The Statistics Behind Logistics
Shopping online, in my opinion, is the only way to fly. There’s no contesting with ridiculous queue sizes or catty disputes with the woman who tries to snatch the last pair of size 5's from right under your nose. No need to worry about the parking ticket in the car running out or 3am being far too late to try and find the perfect little black dress; Internet stores are open and taking payments 24 hours a day and it’s great! The only thing that concerns me once my order is confirmed is how the delivery of my purchase is going to be managed; and I’m not the only one.
Around 97% of the UK’s internet population use the web to shop, so it’s no surprise that an estimated 3.5 billion parcels were shipped across Europe in 2012. When you consider that the amount of deliveries flying around Europe alone is roughly equal to half the population of the planet, it puts the importance of good shipping decisions into harsh perspective. 79% of online consumers stated that they would prefer a free shipping offer over a discount, 93% of people have expressed that free shipping is an encouraging factor in spending more money and 96% of people are more likely to shop where shipping is free. From this, anyone would say that free shipping is the key to successful ecommerce, but there’s more to ruminate.
Shipping and returns tend to go hand in hand, but most people don’t make special allowances for returns because they are too focused on discounting the shipping. 2 out of 3 people buy more if returns are free and many consumers, me included, are more likely to shop online if returns can be taken back to a high street store. Returns fees are usually hidden in the fine print of online purchases and can be extortionate, so making this aspect of internet shopping easier could have huge positive impacts for sales.
British fashion retailers New Look are no stranger to my pay cheques, and one of the things I love about using their site is how varied their delivery options are. New Look is part of the 56% of stores who charge between £3 & £4.99 for shipping, but your loyalty is rewarded. Should you spend over £45 (an easy task for me), New Look doll out a gift of free shipping, which is just enough for me to justify such a spend. They also offer the option to collect online purchases in-store, something that 21% of consumers favour because it is quicker and 65% prefer because it is cheaper than standard delivery, as this is usually offered to customers for free.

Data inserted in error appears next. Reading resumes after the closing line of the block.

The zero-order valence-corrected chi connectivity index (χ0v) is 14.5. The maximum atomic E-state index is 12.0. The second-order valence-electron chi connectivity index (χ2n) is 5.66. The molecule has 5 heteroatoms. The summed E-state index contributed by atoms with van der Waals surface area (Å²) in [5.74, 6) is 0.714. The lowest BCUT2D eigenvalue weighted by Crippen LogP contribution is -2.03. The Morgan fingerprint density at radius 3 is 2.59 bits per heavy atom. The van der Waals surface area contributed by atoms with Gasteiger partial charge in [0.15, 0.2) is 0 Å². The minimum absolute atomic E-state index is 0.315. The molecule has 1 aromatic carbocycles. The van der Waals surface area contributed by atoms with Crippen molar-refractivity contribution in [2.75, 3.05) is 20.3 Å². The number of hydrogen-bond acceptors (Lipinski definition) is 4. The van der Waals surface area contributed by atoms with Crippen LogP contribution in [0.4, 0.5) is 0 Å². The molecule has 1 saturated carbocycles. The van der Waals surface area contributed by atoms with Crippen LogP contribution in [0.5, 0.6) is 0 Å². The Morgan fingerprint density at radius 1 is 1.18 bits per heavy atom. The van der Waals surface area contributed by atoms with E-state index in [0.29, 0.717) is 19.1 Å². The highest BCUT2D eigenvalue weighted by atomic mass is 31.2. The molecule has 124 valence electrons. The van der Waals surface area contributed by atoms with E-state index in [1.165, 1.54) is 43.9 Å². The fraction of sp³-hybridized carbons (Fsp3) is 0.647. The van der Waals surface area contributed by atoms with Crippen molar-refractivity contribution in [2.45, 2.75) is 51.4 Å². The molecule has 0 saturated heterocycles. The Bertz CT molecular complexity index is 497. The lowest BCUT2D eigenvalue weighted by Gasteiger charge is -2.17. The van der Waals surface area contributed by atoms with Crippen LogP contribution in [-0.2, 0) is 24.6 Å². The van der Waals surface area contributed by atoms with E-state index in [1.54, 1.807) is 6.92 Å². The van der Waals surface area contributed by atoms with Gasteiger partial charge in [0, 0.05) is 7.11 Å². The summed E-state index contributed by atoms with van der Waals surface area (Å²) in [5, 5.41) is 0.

If you’re looking for an improvement in your ecommerce site, shipping changes may be the route to go down. It’s hard to ignore the facts, especially when 43% of customers abandon carts because of shipping costs, 90% spend more because of low shipping costs and 72% switch sites because of high shipping costs. To improve your own shipping methods, simple changes such as offering parcel tracking or promoting free Christmas delivery (85% stores offer seasonal discounts) could be key in increasing your sales or traffic. Be sure to have clear and concise shipping policies that can be found easily within your website and always remember that consumers like options. For more advanced monitoring, use a system such as Google Analytics to observe visitors and track where users drop off your site.
Sarah Woodjetts Internet Expert and Ecommerce Consultant blogs on the internet and ecommerce.
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